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OCR for page 60
60 Personality includes any persistent tendency or consistency Behavioral history includes past driving events and non- in a person's behavior or psychological makeup. Personal- driving events. A driver's history of crashes, violations, and ity traits are consistent tendencies in emotional adjustment, other incidents is a well-documented predictor of future interpersonal relations, motivation, attitudes, and behavioral crash involvements and whether the driver will be at fault "style." They are "deep individual characteristics, most often in future crashes. Past traffic violations seem to be a better biologically rooted, that determine the broad emotional and predictor of future crashes than are past crashes themselves, behavioral orientations of the person" (Thiffault's Towards because the former are more numerous (and thus more a Strategy Targeting Human Factors in the Motor Carrier statistically reliable) and because they more clearly imply Industry in Canada). Psychological consistencies extend in misbehavior and fault. Further, attitude inventory studies two dimensions: consistency over time and consistency across show that a slack attitude toward road rules and violations is diverse situations. Personality affects road safety through a strongly associated with poor driving behaviors and relative person's driving "style" and through specific behaviors and unconcern about crash risks. abilities. Few personality traits can be diagnosed as defini- tively as physical traits or medical conditions. Rather, they are In regard to past crash involvements, there are reasons for descriptive constructs that may overlap. Those most relevant considering single-vehicle crash involvements a clearer sign to safety include impulsivity/risk-taking, sensation-seeking, of risk than multivehicle crash involvements. In the LTCCS, aggressiveness/hostility, Type A personality, conscientious- truck single-vehicle involvements were much more likely ness, agreeableness, and emotional stability. The first four have than at-fault multivehicle involvements to involve driver negative implications for safety, whereas the last three have asleep at the wheel, physical failure (e.g., a medical event), positive implications. Along the extraversion-introversion con- excessive speeds, aggressive driving (as an associated fac- tinuum, introversion is generally associated with lower risk. tor), response execution errors, and vehicle maintenance failures (for which drivers are responsible). In contrast, Personality contributes to attitudes--positive or negative many multivehicle crashes are triggered by a less egregious evaluations of particular objects of thought, such as specific error, such as "looked but did not see." safe driving behaviors. Ajzen's "The Theory of Planned Behavior" suggests that attitudes combine and interact with Histories of nondriving criminality are associated with perceived social norms and behavioral control to determine elevated crash and violation risk. Commercial drivers with intentions, which become behaviors. Well-constructed ques- criminal backgrounds also create security issues for carri- tionnaires can assess individual differences in safety atti- ers. The association of criminality and unsafe driving may tudes, and thus can be predictive of driving safety. be the result of the antisocial personalities and social devi- ance of some people with criminal histories. This behavior On the surface, one might expect psychomotor skills to disorder is strongly associated with risk. The relation of poor be highly predictive of driving success. Driving is an active credit history to crash risk is unclear. Motor carriers per- sensorimotor task that requires accurate perception, quick forming credit checks on their drivers justify the practice thinking and decisions, and precise execution of maneuvers. based primarily on security concerns. Yet dynamic psychomotor abilities are not highly predictive of crash rates across the wide range of drivers. Safe driving Intelligence and component mental abilities like spatial and appears to primarily reflect behavioral habits, choices, and mathematical reasoning appear to have some association with temporary states rather than performance capabilities. The safety. Associations are more apparent at the extremes than current survey findings were consistent with this conclu- across the middle ranges of mental abilities. More intelligent sion. Psychomotor skills and cognitive functions are bigger drivers appear to make more rational risk choices, better man- concerns when drivers have serious medical conditions or age their time, and better balance the demands of their jobs. impairments from past drug or alcohol use, or when their age raises the question of whether they will be subject to One method for carriers to improve their safety is to significant health or psychomotor changes. improve their driver retention. For a variety of reasons, driv- ers with longer company tenures tend to be safer. Many of Medical conditions can affect driving safety in several the personal traits associated with safe driving are also asso- ways, most obviously through catastrophic performance fail- ciated with retention. They include higher mental abilities, ures while driving. In the Large Truck Crash Causation Study and conscientiousness and agreeableness. (LTCCS), truck driver physical failures, primarily asleep-at- the-wheel and heart attacks, were the Critical Reason (prox- imal cause) of 12% of truck at-fault crashes and 6% of all DRIVER SELECTION TOOLS AND PRACTICES truck crashes. Sleep apnea and circulatory disease appear to be the driver medical conditions of greatest concern in com- This study used three major sources of information on cur- mercial transport. There are marked individual differences in rent driver selection tools and practices in the truck and susceptibility to drowsiness, related in part to sleep disorders. bus transport industries: the literature and product review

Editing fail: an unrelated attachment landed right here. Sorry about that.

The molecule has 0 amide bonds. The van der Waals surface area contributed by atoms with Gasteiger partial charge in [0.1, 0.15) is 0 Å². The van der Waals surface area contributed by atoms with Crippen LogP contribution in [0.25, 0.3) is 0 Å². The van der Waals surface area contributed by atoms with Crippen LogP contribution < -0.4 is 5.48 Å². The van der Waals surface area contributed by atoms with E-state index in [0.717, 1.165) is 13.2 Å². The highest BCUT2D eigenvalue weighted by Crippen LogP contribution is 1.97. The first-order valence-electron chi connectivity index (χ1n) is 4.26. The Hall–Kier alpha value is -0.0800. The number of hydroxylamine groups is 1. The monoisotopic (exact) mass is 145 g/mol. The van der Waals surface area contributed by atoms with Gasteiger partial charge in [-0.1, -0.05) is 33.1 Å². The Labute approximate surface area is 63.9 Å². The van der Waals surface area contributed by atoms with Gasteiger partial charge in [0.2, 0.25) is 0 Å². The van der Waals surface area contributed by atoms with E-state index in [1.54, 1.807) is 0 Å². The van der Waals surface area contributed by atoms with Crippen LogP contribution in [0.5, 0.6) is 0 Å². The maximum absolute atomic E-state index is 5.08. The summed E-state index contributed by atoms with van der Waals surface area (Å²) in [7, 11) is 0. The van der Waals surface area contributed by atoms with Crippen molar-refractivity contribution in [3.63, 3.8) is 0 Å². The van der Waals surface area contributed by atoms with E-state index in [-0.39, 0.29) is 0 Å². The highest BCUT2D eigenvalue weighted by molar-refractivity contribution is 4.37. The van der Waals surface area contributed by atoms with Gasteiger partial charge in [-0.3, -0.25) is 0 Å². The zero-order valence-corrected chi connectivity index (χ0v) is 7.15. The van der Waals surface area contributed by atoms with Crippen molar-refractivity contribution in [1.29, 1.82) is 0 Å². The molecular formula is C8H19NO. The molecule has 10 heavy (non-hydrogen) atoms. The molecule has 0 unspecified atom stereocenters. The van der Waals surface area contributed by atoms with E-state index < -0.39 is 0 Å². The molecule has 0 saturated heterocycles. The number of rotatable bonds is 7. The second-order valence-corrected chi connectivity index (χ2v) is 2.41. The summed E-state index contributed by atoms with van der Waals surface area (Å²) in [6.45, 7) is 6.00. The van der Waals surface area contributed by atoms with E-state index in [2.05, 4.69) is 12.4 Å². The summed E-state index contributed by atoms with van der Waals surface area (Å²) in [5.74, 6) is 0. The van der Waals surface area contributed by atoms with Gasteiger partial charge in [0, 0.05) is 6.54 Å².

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61 of driver selection tests and measurements (chapter three), Obtaining commercial driver records is not a "test" in the the project safety manager survey (chapter four), and the usual sense, but it functions in the same manner as a screen- case studies based on follow-up safety manager inter- ing tool. Carriers are obliged to review state MVRs for traf- views (chapter five). This section highlights some major fic violations and convictions. The new federal PSP allows conclusions from these chapters. Selected major literature carriers to voluntarily access crash and roadside inspection citations are provided here; previous chapters contain addi- data as well. tional citations. Carriers are required by law to ensure that drivers meet Carriers must, at a minimum, take certain actions to medical qualifications, but meeting this requirement does ensure that any driver they hire meets federal qualifications. not eliminate their concerns regarding crash risk and car- These actions, and required records of them, are specified rier liability. Whether a medical condition is identified as in 49 CFR 391.51 and summarized in the 2008 FMCSA A the direct cause of a crash or is merely suspected as an asso- Motor Carrier's Guide to Improving Highway Safety. In ciated factor, carriers have high liability exposure when practice, these minimum actions are combined with volun- unhealthy drivers are involved in crashes. Sleep apnea and tary company actions to form an overall system for hiring. cardiac conditions, both associated with physical failures Often this takes the form of a sequence of steps or multiple (nonperformance) while driving, are among the primary hurdles approach. The following are four generic rules for health concerns about drivers. selecting the highest quality employees: This report described a number of commercially avail- 1. Target high-quality applicants. able tests marketed for use for selecting safe fleet drivers, or that could be considered candidates for such use. Tests 2. Attract as many applicants as possible. were described in terms of the personal traits they seek to measure, how they are administered, test content, and key 3. Use multiple, validated selection tools and methods. findings relating to their validity. However, no selection test or other product or service was formally evaluated for 4. Be as selective as possible. this report. Specific products and services were described as examples for reader edification. No endorsement of any Job analysis is usually the basis for valid selection tests. product or service by the authors or by TRB is implied or A job analysis document helps carriers to identify the most intended. The following section, however, does suggest con- important and valid elements of their selection process. sideration of several types of selection tests. These selection elements are predictors of job performance. Validity is the degree to which a test actually measures what This project included convenience sample surveys of both it purports to measure. A test's validity is determined in current carrier safety managers and other experts in truck contexts such as content validity, construct validity, and cri- and bus safety. Survey findings cannot be considered repre- terion-based validity (predictive or concurrent). Document- sentative of larger subject populations such as "all motor car- ing a test's predictive validity, or its validity coefficient in rier safety managers" because the sample spaces consisted relation to job performance, is the best way to legally justify of individuals already involved in national safety organiza- its use. tions and because only a minority of potential respondents actually completed the surveys. Thus, survey findings Employers have an ethical and a legal duty to treat appli- reflect only the self-selected, safety conscious individuals cants for employment fairly. Several laws shape this legal who responded. Nevertheless, survey data reveal the rela- duty, the most important of which is the Fair Employment tive opinions of respondents on various driver risk factors Practices Act, also known as Title VII of the Civil Rights Act and driver selection practices. Moreover, respondents were of 1964, as amended by the Equal Employment Opportunity highly experienced; they had an average of 12 years expe- Act of 1972. This law requires that employers not discrimi- rience as safety managers and 23 total years experience in nate in hiring, promotion, wages, training, or any other term, CMV transport. condition, or privilege of employment, according to the race, color, religion, sex, or national origin of the affected persons. Respondents viewed both enduring and temporary char- These categories are the "protected classes" of individuals acteristics of drivers as stronger determinants of crash risk under the act. Adverse impact on a protected class occurs than nondriver factors, including vehicle characteristics, when a protected group is selected at less than 80% of the roadways, and weather. Their views on the most important rate at which nonprotected applicants are selected. When carrier practices were even more telling vis--vis the top- this happens, employers must be prepared to examine, docu- ics of this report. Carrier safety managers regarded driver ment, and defend their selection tests and other assessment assessment activities, including driver selection and postse- procedures. A 2000 DOL guide helps employers to develop lection evaluation, to have greater effects on safety outcomes and use assessment tests fairly and legally. than other nonassessment management activities. The latter